by Marsha B. Cohen
The F-35 Lightning II Joint Strike Fighter (JSF) is a black hole in the federal budget into which hundreds of billions of taxpayer dollars have been sucked and billions more seem destined to vanish.
The most recent reminder came in an April 1 UPI article about the retirement of Executive Vice President and JSF General Manager Tom Burbage from Lockheed Martin:
After spending 12 years fronting the Lockheed Martin F-35 program, Burbage retired Monday on an optimistic note but still far from clear about the aircraft’s ultimate cost and delivery schedule.
Burbage was named head of the F-35 program less than three weeks after the company beat Boeing to develop the aircraft. Then valued at $220 billion, the contract aims to build thousands of F-35 for the U.S. military and hundreds more for international partners…”The fundamental airplane is going to be there,” Burbage told reporters, Defense News said. “It’s going to be late, it’s going to be more expensive than we thought to do the development, but it’s still going to be there, which I think that’s the ultimate metric.”
Out of the “War on Terror”
The 9/11 attacks prompted the Pentagon in 2001 to push for a substantial increase of approximately $20 billion or more in its 2003 budget. Military officials expressed confidence that support for the “war on terror” would translate into recognition of the need to revitalize and rebuild the US armed services. Although Secretary of Defense Donald Rumsfeld had hoped to reduce the size of the US armed forces and cut back on big-ticket items, the Pentagon’s comptroller, Under Secretary of Defense Dov Zakheim, argued that spending had to go up because the military would need to build tanks, warships and tactical fighter jets. The already projected budget deficit with which the first year of the Bush administration had managed to eradicate the budget surplus of the Clinton presidency, and the cost of the war in Afghanistan (initially estimated to be $1 billion a month), was being funded through supplemental congressional allocations which weren’t even in the budget.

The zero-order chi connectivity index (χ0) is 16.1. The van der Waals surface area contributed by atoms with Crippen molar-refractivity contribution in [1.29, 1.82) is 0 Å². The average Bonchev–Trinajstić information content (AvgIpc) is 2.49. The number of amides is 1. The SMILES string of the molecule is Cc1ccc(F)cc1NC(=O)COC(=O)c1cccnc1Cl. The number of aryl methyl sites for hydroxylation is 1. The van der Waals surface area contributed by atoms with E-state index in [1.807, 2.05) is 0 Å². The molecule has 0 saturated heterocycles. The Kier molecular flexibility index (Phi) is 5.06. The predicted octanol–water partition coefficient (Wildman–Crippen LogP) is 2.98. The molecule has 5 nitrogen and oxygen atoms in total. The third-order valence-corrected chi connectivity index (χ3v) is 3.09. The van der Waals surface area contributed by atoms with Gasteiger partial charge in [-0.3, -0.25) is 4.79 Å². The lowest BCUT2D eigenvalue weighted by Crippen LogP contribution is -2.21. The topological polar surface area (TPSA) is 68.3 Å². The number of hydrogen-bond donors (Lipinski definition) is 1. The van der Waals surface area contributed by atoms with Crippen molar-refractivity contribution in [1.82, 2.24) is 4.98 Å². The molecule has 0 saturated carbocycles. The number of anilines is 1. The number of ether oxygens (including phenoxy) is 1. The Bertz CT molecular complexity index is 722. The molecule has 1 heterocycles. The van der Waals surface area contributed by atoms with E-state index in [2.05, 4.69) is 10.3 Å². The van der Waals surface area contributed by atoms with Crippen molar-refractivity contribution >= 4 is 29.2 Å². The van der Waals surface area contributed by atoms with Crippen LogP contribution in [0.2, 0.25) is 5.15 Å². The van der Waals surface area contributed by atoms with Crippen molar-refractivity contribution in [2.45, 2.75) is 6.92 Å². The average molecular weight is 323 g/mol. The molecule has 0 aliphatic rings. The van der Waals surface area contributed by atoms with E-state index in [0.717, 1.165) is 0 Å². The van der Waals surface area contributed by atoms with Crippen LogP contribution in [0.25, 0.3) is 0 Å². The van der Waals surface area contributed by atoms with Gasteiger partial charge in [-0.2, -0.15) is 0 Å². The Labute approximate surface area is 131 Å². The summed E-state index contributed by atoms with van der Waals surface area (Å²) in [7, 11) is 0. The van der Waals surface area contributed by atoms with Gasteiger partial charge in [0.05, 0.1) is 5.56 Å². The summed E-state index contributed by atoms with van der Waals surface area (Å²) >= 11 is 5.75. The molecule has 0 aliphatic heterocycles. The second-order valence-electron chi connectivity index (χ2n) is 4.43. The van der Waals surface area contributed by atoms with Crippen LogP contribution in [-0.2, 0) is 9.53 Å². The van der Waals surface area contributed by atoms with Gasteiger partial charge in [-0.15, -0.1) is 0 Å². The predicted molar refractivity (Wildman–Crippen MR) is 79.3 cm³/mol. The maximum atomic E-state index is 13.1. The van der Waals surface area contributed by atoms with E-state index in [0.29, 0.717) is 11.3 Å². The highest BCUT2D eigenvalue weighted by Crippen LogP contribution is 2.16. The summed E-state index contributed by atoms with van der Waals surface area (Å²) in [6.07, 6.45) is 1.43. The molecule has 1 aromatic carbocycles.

Six weeks after 9/11, the New York Times reported that the Pentagon had awarded “the largest military contract in American history to Lockheed Martin to build a new generation of supersonic stealth fighter jets for the Air Force, Navy and Marine Corp.” Describing the F-35 Joint Strike Fighter as “more Chevrolet than Porsche,” the Times noted that according to the over $200 billion contract, Lockheed would build “more than 3,000 of the relatively low-cost aircraft over the next two decades.”
Costs, Congress and the Pentagon
The price tag for these “relatively low cost aircraft” has now skyrocketed to $400 billion, according to Time Magazine. The Pentagon admits the overall cost of the F-35 program will reach at least $1.4 trillion dollars over the next 5 decades.
The F-35 has been plagued by problems caused by the contradictory and unprecedented demands made of a single aircraft. In a Foreign Policy article from last year headlined as “The Jet That Ate the Pentagon,” Center for Defense Information analyst Winslow Wheeler, a long time F-35 skeptic, wrote “A review of the F-35’s cost, schedule, and performance — three essential measures of any Pentagon program — shows the problems are fundamental and still growing.”
Asked how far behind schedule the F-35 program was, Lockheed’s Burbage referred to a restructuring of the program in 2010, adding, “I would argue the program post-2010 is not the program pre-2010, modified slightly. It’s really a new program.” That’s apparently enough to justify over a decade of development and the hundreds of billions of dollars that have already been expended on the “old” JSF.